In episode 25 of TechBuzz China, co-hosts Ying-Ying Lu and Rui Ma talk about Alibaba’s recent moves to firm up its strategy around local services, putting pressure on Meituan-Dianping to defend itself. This war of “O2O,” or online-to-offline, is shaping up to be intense, with the latest battle round seeing the merger between food delivery rival ele.me (which Alibaba acquired for $9.5 billion in April) and Alibaba’s New Retail subsidiary, Koubei.
This episode of TechBuzz is the first in a series of deep dives into the local services space in China. Rui and Ying-Ying begin with some background on Meituan’s “unstoppable roll” on its way to becoming the “Amazon of services” for China: the gargantuan super app is currently dominating several verticals including food delivery, movie ticket sales, bike sharing, and travel. However, its dominance is being challenged by Alibaba, and in the food delivery space this shows up in the form of the ecommerce giant’s support for and acquisition of ele.me.
Rui and Ying-Ying tell the origin story of ele.me. The startup’s founder, former CEO, and now-Chairman Zhang Xuhao was a first year graduate student at Shanghai Jiaotong University when he started the company with five friends in 2008, back when entrepreneurship was considered rebellious and unconventional. The venture was self-funded for a few years before landing angel investment from GSR’s Allen Zhu, one of the best investors in China. Though ele.me grew quickly, it was still fairly small when it got its first big break — Dianping’s investment of $80 million, which allowed the startup to embark on an accelerated expansion plan. It went from 300 employees at the end of 2013 to 5000 at the end of 2014. By August 2015, with traffic from shareholder Dianping and additional investment from Tencent, ele.me was feeling like it was on top of the world.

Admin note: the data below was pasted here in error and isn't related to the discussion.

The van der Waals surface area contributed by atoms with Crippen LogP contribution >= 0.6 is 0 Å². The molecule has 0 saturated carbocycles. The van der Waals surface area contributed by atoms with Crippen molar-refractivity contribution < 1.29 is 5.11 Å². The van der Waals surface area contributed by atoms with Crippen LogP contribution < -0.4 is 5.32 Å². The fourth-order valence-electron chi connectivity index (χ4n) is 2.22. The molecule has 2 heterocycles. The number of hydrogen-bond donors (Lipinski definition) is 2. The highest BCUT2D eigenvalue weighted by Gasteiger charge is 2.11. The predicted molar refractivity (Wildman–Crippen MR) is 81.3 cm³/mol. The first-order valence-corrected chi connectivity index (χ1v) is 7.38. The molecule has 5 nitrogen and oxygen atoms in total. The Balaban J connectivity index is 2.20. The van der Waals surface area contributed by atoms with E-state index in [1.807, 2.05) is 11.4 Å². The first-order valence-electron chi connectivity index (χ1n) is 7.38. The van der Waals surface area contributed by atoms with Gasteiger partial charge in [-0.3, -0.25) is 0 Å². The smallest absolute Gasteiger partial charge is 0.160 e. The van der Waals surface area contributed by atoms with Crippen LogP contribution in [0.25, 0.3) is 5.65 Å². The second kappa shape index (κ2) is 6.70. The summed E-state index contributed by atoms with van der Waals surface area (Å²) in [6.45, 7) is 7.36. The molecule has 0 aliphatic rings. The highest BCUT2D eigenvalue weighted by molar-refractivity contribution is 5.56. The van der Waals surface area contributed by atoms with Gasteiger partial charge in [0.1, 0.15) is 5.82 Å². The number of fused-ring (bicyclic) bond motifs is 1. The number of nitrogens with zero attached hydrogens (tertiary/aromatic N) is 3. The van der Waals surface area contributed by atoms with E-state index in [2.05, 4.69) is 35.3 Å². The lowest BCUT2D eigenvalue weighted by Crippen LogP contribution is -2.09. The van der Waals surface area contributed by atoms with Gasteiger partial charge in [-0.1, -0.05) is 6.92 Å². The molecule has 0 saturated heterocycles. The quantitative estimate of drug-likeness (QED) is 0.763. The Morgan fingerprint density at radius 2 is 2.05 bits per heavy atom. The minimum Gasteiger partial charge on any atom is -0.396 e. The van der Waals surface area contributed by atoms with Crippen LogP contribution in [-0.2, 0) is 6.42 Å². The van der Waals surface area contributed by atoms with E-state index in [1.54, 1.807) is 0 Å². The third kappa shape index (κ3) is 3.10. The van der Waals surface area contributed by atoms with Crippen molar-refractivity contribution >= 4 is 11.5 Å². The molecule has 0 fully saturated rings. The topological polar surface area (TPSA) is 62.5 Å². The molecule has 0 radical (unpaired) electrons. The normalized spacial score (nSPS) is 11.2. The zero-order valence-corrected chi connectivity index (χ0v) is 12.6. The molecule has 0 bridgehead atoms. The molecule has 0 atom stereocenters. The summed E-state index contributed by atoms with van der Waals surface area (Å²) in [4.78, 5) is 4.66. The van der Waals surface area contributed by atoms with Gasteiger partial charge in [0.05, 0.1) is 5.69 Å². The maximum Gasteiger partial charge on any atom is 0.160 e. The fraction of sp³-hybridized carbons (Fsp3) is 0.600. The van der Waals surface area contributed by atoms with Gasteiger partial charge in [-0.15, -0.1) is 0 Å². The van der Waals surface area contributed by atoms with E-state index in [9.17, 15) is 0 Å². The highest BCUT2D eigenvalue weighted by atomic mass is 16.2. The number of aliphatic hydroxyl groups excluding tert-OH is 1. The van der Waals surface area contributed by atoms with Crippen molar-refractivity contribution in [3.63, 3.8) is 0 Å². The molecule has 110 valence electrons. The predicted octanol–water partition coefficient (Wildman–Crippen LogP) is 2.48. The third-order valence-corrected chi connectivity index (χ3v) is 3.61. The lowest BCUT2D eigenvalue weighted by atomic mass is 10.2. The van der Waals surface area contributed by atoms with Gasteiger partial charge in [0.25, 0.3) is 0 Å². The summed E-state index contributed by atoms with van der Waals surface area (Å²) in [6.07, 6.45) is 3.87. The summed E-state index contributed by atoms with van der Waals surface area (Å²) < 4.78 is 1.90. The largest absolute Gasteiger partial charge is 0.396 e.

The story, however, doesn’t end there. Listen to the newest episode of TechBuzz China and join our co-hosts in exploring the rise of ele.me, its sale to Alibaba, and what’s happened since. What is in store for the company — and more importantly, for the future of local services in China? What is New Retail, and why is it bleeding into local services? How do they reinforce each other, or do they? Why is there always a war on the Chinese internet, and who is going to win this one?
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